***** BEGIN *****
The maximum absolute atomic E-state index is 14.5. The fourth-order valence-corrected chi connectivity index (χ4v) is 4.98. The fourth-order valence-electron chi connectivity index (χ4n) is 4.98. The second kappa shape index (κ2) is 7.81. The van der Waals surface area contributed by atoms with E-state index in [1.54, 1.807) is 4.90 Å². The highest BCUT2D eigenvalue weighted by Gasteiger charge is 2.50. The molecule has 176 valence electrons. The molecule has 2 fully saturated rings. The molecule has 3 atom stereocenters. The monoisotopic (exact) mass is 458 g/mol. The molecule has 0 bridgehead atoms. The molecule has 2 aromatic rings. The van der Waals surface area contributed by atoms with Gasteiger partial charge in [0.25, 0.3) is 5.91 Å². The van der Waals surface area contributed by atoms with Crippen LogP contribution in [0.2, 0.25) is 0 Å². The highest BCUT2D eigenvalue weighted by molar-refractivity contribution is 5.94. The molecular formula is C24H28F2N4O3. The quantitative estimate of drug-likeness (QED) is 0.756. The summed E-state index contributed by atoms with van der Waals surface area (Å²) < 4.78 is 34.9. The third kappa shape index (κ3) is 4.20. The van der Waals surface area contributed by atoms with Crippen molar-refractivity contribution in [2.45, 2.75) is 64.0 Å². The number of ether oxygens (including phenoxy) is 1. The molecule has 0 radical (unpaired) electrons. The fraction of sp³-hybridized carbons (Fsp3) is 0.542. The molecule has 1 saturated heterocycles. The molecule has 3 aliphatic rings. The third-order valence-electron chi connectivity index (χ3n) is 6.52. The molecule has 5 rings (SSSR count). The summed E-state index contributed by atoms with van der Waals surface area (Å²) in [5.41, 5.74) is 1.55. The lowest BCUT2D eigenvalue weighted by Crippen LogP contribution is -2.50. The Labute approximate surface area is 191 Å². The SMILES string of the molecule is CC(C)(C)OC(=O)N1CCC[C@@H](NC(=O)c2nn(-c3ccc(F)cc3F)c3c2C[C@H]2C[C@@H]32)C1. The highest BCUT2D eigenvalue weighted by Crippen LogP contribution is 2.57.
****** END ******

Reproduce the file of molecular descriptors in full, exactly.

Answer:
The maximum absolute atomic E-state index is 14.5. The fourth-order valence-corrected chi connectivity index (χ4v) is 4.98. The fourth-order valence-electron chi connectivity index (χ4n) is 4.98. The second kappa shape index (κ2) is 7.81. The van der Waals surface area contributed by atoms with E-state index in [1.54, 1.807) is 4.90 Å². The highest BCUT2D eigenvalue weighted by Gasteiger charge is 2.50. The molecule has 176 valence electrons. The molecule has 2 fully saturated rings. The molecule has 3 atom stereocenters. The monoisotopic (exact) mass is 458 g/mol. The molecule has 0 bridgehead atoms. The molecule has 2 aromatic rings. The van der Waals surface area contributed by atoms with Gasteiger partial charge in [0.25, 0.3) is 5.91 Å². The van der Waals surface area contributed by atoms with Crippen LogP contribution in [0.2, 0.25) is 0 Å². The highest BCUT2D eigenvalue weighted by molar-refractivity contribution is 5.94. The molecular formula is C24H28F2N4O3. The quantitative estimate of drug-likeness (QED) is 0.756. The summed E-state index contributed by atoms with van der Waals surface area (Å²) < 4.78 is 34.9. The third kappa shape index (κ3) is 4.20. The van der Waals surface area contributed by atoms with Crippen molar-refractivity contribution in [2.45, 2.75) is 64.0 Å². The number of ether oxygens (including phenoxy) is 1. The molecule has 0 radical (unpaired) electrons. The fraction of sp³-hybridized carbons (Fsp3) is 0.542. The molecule has 1 saturated heterocycles. The molecule has 3 aliphatic rings. The third-order valence-electron chi connectivity index (χ3n) is 6.52. The molecule has 5 rings (SSSR count). The summed E-state index contributed by atoms with van der Waals surface area (Å²) in [5.41, 5.74) is 1.55. The lowest BCUT2D eigenvalue weighted by Crippen LogP contribution is -2.50. The Labute approximate surface area is 191 Å². The SMILES string of the molecule is CC(C)(C)OC(=O)N1CCC[C@@H](NC(=O)c2nn(-c3ccc(F)cc3F)c3c2C[C@H]2C[C@@H]32)C1. The highest BCUT2D eigenvalue weighted by Crippen LogP contribution is 2.57.